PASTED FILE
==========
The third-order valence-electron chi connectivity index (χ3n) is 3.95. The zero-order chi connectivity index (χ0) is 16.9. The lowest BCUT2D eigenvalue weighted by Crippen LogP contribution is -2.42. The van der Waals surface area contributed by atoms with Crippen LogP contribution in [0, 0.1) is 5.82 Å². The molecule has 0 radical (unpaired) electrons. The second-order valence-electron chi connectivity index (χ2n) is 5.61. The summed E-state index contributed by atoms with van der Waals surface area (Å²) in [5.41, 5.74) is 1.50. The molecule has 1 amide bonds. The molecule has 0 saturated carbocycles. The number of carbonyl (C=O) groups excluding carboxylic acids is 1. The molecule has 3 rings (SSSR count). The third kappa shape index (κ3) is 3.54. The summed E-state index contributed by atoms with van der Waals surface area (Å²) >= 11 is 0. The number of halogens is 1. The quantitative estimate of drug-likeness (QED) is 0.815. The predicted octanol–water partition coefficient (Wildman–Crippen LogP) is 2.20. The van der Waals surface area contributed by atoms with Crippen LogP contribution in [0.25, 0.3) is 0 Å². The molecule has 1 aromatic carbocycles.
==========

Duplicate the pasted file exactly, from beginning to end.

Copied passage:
The third-order valence-electron chi connectivity index (χ3n) is 3.95. The zero-order chi connectivity index (χ0) is 16.9. The lowest BCUT2D eigenvalue weighted by Crippen LogP contribution is -2.42. The van der Waals surface area contributed by atoms with Crippen LogP contribution in [0, 0.1) is 5.82 Å². The molecule has 0 radical (unpaired) electrons. The second-order valence-electron chi connectivity index (χ2n) is 5.61. The summed E-state index contributed by atoms with van der Waals surface area (Å²) in [5.41, 5.74) is 1.50. The molecule has 1 amide bonds. The molecule has 0 saturated carbocycles. The number of carbonyl (C=O) groups excluding carboxylic acids is 1. The molecule has 3 rings (SSSR count). The third kappa shape index (κ3) is 3.54. The summed E-state index contributed by atoms with van der Waals surface area (Å²) >= 11 is 0. The number of halogens is 1. The quantitative estimate of drug-likeness (QED) is 0.815. The predicted octanol–water partition coefficient (Wildman–Crippen LogP) is 2.20. The van der Waals surface area contributed by atoms with Crippen LogP contribution in [0.25, 0.3) is 0 Å². The molecule has 1 aromatic carbocycles.